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New approach to health care of older people

16 May 2002 Media Statement

New approach to health care of older people


A new approach to health services for older people is needed to meet the demands of New Zealand's ageing population, Associate Health Minister Ruth Dyson and Senior Citizens Minister Lianne Dalziel said today.

Releasing the Health of Older People Strategy in Wellington, Ms Dyson said New Zealand, like most other countries in the world, has a population that is getting older.

"By the middle of the 21st century, one in four New Zealanders will be 65 years or over, compared with about one in nine now. Increases in the proportion of Maori and Pacific older people will be particularly significant, rising 270 per cent and 400 per cent respectively. We need a new response to deal with this dramatic demographic change.”

Ms Dyson said the strategy provided a much-needed policy framework for the health care of older people, and was in line with National Health Committee recommendations that had been ignored by the previous government.

“The strategy focuses on healthy living, positive attitudes to ageing, and community-level health care and support so that people can continue to live in their own homes and communities as they get older.

“Most older people are fit and healthy. However, a minority are vulnerable and need high levels of care. The strategy covers the full range of services required to promote healthy ageing and provide appropriate care and support for those who need it.”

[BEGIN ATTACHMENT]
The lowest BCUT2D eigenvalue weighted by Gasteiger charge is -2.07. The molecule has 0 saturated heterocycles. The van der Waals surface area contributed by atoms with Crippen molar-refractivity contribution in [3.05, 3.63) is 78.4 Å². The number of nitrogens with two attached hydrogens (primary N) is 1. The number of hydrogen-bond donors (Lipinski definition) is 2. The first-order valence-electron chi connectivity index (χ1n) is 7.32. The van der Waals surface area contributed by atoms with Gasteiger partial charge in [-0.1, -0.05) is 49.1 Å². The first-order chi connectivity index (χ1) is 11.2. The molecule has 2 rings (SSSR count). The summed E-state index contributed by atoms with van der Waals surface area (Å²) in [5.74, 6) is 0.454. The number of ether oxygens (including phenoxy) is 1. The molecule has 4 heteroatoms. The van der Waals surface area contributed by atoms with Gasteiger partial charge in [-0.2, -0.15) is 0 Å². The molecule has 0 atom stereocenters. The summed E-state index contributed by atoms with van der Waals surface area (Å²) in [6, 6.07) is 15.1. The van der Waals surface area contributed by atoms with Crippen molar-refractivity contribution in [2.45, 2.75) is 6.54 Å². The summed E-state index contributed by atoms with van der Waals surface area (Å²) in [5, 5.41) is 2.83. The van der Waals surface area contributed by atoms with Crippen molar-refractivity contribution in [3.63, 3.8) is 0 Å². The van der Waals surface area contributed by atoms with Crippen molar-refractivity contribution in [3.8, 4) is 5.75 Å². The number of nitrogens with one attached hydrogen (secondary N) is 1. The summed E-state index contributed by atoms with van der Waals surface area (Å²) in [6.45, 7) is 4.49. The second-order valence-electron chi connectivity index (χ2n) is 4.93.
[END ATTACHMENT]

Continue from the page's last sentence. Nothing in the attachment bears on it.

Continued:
Senior Citizens Minister Lianne Dalziel said that the strategy was in line with the New Zealand Positive Ageing Strategy, and gave real impetus to its health and ‘ageing in place’ goals.

“The beauty of the strategy is that it is genuinely centred on the older person and recognises the invaluable role that the family plays. It ensures that health professionals and health service providers work together cooperatively to produce positive health outcomes.

“The key is quality assessment, treatment and rehabilitation services which centre on the needs of older New Zealanders, and the integrated continuum of care that is essential to service provision at every level of the health service.”

Ms Dyson said the strategy set out a demanding work programme for planners, funders and providers of aged health care to develop appropriate services by 2010.

Specific actions to be undertaken by the Ministry of Health and District Health Boards over the next two years include:
- advice on the removal of asset testing and the future funding of long-term care;
- development of guidelines for comprehensive, multi-disciplinary needs assessment, treatment and rehabilitation (AT&R) of older people in a variety of settings;
- a review of specialist health and mental health services for older people;
- an assessment of the options for intermediate-level care between hospital treatment and home-based support;
- development of an expanded role for primary health care, with a greater emphasis on health promotion and preventive care, the role of the community and the need to involve a range of professionals;
- a report on the health workforce needs of the ageing population, including the community and home-based workforce;
- development of specific standards for dementia units and for home-based rehabilitation and home support services; and
- development of District Health Boards’ ability to implement the strategy.

Copies of the ‘Health of Older People Strategy: Health Sector Action to 2010 to Support Positive Ageing’ are available from the Ministry of Health, PO Box 5013, Wellington or on the Ministry of Health’s website: www.moh.govt.nz

ENDS

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